Due to rapidly rising salinity levels in the Murray river the Murray Darling Basin Commission
developed the “Salinity and Drainage Strategy” in 1988 (MDBC, 1989). The Salinity and Drainage
(S&D) Strategy was an interstate program of action coordinated by the Murray-Darling Basin Commission.
Acceptable guidelines for managing salinity and drainage along the Murray River were put together
with the cooperation and input of community, industry and government representatives from the states
of NSW, Vic and South Australia, and the Federal Government (DSE, DPI, 2005).
The specific objectives of the Strategy were to:
Improve water quality in the River Murray;
Control existing land degradation, prevent further land degradation, and where possible rehabilitate land resources;
Conserve the natural environment and preserve sensitive ecosystems with respect to salinity.
The S&D Strategy program consisted of four main elements:
Salt interception schemes - interception of saline groundwater before it enters the river;
New operating rules for some storages to reduce the loss of water through evaporation and thereby reduce river salinities;
The development of improved land management techniques, more efficient irrigation technology, and new crops for saline environments; and
Land management schemes to control land salinisation and waterlogging.
The Strategy aimed to strike a balance between reducing river salinity in the lower Murray, with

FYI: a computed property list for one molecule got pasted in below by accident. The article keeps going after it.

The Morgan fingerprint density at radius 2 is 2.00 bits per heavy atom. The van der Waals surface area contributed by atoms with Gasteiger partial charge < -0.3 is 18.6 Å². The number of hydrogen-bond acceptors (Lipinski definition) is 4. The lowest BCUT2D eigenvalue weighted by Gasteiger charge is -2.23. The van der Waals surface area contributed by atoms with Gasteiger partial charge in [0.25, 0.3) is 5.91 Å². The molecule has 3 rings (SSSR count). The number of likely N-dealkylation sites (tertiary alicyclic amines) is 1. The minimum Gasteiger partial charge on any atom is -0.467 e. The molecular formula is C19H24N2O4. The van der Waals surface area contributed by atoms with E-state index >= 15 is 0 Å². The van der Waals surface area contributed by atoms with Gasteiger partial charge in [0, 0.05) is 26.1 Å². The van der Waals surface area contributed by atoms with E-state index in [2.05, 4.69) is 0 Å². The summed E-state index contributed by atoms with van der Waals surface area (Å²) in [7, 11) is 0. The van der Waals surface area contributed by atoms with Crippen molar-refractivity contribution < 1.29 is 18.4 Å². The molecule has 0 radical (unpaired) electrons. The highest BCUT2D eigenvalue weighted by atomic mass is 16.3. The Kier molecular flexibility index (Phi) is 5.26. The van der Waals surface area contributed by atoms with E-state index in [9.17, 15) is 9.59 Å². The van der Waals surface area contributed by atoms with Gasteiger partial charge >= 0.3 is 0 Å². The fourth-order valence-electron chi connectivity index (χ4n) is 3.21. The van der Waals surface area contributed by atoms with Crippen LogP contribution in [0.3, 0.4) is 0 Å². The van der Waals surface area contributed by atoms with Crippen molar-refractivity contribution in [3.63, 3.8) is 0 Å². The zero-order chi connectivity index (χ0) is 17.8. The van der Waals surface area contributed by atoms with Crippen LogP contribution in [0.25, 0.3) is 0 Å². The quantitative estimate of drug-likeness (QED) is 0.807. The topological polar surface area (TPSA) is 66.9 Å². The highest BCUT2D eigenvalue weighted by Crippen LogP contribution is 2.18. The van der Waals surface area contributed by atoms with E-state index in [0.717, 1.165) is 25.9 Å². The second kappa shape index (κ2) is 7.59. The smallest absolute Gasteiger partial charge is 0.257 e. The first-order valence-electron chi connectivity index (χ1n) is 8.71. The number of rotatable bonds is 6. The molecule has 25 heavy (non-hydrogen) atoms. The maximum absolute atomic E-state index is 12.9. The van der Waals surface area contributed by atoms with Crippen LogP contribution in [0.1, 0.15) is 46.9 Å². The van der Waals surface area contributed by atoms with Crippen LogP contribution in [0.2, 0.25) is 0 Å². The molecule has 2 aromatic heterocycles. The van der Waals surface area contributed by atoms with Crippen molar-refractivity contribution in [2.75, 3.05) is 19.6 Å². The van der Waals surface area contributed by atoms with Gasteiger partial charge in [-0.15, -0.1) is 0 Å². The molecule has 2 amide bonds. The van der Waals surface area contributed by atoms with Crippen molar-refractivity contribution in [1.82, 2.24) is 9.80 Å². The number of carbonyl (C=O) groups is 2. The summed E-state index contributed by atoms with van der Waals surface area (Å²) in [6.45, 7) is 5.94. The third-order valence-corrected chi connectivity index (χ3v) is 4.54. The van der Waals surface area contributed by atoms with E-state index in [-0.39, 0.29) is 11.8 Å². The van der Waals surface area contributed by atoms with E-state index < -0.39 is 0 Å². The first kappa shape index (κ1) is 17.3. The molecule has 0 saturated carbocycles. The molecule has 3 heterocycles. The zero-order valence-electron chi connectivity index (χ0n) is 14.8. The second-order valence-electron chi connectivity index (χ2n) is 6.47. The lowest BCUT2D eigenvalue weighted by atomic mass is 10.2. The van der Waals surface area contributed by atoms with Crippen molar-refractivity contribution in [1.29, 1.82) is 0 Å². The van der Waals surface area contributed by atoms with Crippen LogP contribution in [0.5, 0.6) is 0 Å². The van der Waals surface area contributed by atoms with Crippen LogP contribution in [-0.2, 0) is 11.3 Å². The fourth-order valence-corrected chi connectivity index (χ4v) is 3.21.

benefits for the 1.25 million urban, industrial and irrigation consumers in South Australia, while
also providing the opportunity to control waterlogging and land salinisation in upstream irrigation
areas of New South Wales and Victoria. The strategy was based on a balance between engineering
(interception schemes) and non-engineering (land and water management) solutions (MDBC, 2003).
An accounting framework was developed to “license” all existing and new salt inputs into the Murray
River system, making all States accountable for future actions leading to salt inputs to the river.
It also ensured that communities did not undertake activities that worsened salinity problem in other
areas (MDBC, 2003). Any new salt inputs would first have to be offset by salinity credits earned by
stopping existing saline drainage to the river, thus maintaining the 1988 salinity position. This
strategy led to a situation in which all new irrigation development from 1988 onwards had to be undertaken
with highly controlled drainage. Thus irrigation water use has increased and drainage has effectively
been restricted; this ultimately has contributed to reduced river flows.
The S&D Strategy was a milestone in the management of natural resources in Australia in that it was
the first time that state governments agreed to jointly tackle a specific problem across borders, including
an agreement to spend funds outside of their jurisdiction (NSW Salinity Strategy, 2000).